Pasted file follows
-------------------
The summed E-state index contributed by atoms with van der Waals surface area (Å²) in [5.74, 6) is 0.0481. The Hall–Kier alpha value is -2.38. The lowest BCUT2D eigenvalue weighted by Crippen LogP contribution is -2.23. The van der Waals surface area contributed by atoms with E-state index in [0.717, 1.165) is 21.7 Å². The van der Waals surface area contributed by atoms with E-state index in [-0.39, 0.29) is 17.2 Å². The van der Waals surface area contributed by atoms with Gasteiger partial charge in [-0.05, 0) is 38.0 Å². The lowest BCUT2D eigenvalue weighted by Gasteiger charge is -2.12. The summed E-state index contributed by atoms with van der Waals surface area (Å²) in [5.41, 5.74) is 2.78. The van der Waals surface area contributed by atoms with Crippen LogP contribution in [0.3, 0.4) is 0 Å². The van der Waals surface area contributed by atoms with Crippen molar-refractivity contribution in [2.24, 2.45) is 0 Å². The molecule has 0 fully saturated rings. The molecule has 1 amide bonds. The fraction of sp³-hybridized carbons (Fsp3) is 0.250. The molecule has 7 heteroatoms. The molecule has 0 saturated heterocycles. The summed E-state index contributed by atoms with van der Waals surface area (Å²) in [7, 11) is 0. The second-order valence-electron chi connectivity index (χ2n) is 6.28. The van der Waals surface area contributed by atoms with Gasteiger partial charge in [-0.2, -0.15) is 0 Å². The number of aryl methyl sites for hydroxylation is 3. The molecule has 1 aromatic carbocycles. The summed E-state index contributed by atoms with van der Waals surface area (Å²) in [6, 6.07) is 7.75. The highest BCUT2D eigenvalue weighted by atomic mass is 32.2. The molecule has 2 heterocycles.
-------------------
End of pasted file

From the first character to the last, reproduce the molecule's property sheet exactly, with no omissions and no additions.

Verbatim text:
The summed E-state index contributed by atoms with van der Waals surface area (Å²) in [5.74, 6) is 0.0481. The Hall–Kier alpha value is -2.38. The lowest BCUT2D eigenvalue weighted by Crippen LogP contribution is -2.23. The van der Waals surface area contributed by atoms with E-state index in [0.717, 1.165) is 21.7 Å². The van der Waals surface area contributed by atoms with E-state index in [-0.39, 0.29) is 17.2 Å². The van der Waals surface area contributed by atoms with Gasteiger partial charge in [-0.05, 0) is 38.0 Å². The lowest BCUT2D eigenvalue weighted by Gasteiger charge is -2.12. The summed E-state index contributed by atoms with van der Waals surface area (Å²) in [5.41, 5.74) is 2.78. The van der Waals surface area contributed by atoms with Crippen LogP contribution in [0.3, 0.4) is 0 Å². The van der Waals surface area contributed by atoms with Crippen molar-refractivity contribution in [2.24, 2.45) is 0 Å². The molecule has 0 fully saturated rings. The molecule has 1 amide bonds. The fraction of sp³-hybridized carbons (Fsp3) is 0.250. The molecule has 7 heteroatoms. The molecule has 0 saturated heterocycles. The summed E-state index contributed by atoms with van der Waals surface area (Å²) in [7, 11) is 0. The second-order valence-electron chi connectivity index (χ2n) is 6.28. The van der Waals surface area contributed by atoms with Gasteiger partial charge in [-0.2, -0.15) is 0 Å². The number of aryl methyl sites for hydroxylation is 3. The molecule has 1 aromatic carbocycles. The summed E-state index contributed by atoms with van der Waals surface area (Å²) in [6, 6.07) is 7.75. The highest BCUT2D eigenvalue weighted by atomic mass is 32.2. The molecule has 2 heterocycles.